• The rate of inflation is 2%.
  • Your annual maintenance costs are 1% (starting at $6,375).
  • Your real estate taxes are 1.5% (starting at $9,562.50 – this will vary on your location).

Here is a chart of what your costs would be over 30 years.


Summary of the True Cost of Owning a Home:

I will point out some interesting data from this example in case you missed it:

  • You purchased a home for $625,000 and put down $125,000 as a down payment. In 30 years your home would have appreciated at the rate of inflation to a value of $1,132,101. This is a gain of $507,101 – This looks good so far.
  • The total amount of taxes that you paid amounts to $387,932 – Wow that is a lot of taxes.
  • The total amount of maintenance costs it would take to keep up your home would amount to $258,622 – All those trips to Home Depot really add up.
  • The total interest paid on the mortgage amounts to $359,117. We don’t include the total mortgage payment because it includes principal payments which are effectively paying yourself.
  • We don’t include factors like insurance, utilities, etc. because they would be roughly the same for both renters and owners in the same location.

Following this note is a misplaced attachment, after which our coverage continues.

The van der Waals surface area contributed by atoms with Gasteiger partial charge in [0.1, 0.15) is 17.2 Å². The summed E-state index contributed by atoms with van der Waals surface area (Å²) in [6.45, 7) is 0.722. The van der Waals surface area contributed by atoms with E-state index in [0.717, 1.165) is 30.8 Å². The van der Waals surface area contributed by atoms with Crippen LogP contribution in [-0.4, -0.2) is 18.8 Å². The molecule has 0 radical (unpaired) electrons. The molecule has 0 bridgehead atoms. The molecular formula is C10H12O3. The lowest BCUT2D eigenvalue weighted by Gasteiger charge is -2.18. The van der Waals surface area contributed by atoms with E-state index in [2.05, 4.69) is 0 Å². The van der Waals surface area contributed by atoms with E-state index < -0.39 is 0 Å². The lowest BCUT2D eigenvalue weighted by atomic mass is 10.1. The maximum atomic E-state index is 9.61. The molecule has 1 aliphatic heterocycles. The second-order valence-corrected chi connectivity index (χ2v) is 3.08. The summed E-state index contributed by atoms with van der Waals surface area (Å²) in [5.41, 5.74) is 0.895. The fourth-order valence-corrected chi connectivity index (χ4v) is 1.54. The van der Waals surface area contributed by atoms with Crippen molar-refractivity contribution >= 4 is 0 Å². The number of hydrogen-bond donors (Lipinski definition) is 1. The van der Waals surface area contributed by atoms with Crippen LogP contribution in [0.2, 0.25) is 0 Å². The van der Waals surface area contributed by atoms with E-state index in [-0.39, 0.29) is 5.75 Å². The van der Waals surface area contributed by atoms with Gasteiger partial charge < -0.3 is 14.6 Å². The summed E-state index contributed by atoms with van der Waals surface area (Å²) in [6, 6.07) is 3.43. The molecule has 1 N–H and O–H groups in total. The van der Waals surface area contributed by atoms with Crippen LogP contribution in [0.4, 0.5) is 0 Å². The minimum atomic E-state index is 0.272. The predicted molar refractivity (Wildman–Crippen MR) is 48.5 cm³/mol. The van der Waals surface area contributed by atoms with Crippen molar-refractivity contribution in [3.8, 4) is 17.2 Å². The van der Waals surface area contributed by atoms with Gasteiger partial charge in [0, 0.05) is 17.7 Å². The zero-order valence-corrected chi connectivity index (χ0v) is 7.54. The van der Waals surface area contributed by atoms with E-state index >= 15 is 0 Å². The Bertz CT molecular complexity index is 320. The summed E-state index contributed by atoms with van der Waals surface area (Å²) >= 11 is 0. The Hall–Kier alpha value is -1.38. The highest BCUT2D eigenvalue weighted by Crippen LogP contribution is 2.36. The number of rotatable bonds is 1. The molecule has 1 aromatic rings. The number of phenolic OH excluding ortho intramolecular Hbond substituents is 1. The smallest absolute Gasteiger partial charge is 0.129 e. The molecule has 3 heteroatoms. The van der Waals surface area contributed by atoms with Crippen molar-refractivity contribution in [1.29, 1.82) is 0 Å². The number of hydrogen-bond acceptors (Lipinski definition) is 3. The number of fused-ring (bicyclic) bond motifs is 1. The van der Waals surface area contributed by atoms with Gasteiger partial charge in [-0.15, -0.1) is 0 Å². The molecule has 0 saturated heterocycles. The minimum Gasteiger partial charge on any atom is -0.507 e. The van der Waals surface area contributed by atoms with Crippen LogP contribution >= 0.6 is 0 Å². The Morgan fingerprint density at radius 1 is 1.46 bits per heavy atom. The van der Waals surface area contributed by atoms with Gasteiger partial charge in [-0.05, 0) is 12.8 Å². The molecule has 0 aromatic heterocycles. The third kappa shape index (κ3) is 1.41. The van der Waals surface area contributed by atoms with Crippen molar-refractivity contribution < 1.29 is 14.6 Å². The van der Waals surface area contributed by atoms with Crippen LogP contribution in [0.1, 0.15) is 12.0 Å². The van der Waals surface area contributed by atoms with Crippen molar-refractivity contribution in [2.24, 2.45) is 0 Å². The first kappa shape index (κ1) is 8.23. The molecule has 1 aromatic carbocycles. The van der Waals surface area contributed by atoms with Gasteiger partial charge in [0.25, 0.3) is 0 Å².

• So the total costs to own a home for 30 years adds up to $1,005,671 – Ouch… really that much?
  • If you subtract the total value of the home from the costs of owning it, you get $126,430. – Huh? Isn’t that the amount you used as a down payment?

Over a period of 30 years, assuming you do no renovations and don’t have a HOA fee, living in a home you bought would net you $1,430. Yes you read that correctly… $1,430 in gains over 30 years on your $125,000 after subtracting all the costs . Wow.

Actually if you discount the value of your $1,430 due to inflation, your $1,430 in 30 years from now would only be worth $789.50 in today’s dollars. Now let me answer the question: Is your home a good investment? No. Let’s take this example one step further.

What is Your Cost of Capital?

It is clear that over the past 30 years, your $125,000 down payment didn’t grow much more than the cost of a new iPad. It is clearly a bad investment. The next question to ask yourself is, if you didn’t put down 20% to buy a house, what could you do with the money?

There were a lot of options 30 years ago. CDs, treasuries, stocks, and other investments were all better opportunities in hindsight, but since none of us live in the past, let's look at today.

  • Treasury Bonds – If you put your $125,000 into a 30 year Treasury bond, you would get 2.9% in annual interest. Holding it for 30 years would net you $178,240 in interest payments.
  • Stocks – If you invested it in stocks, and the past performance is indicative of future results* (which it isn’t), the performance of the S&P 500 over the last 30 years was approximately 8.4%. This would turn your $125,000 into $1,405,363. A sizable difference in your net worth.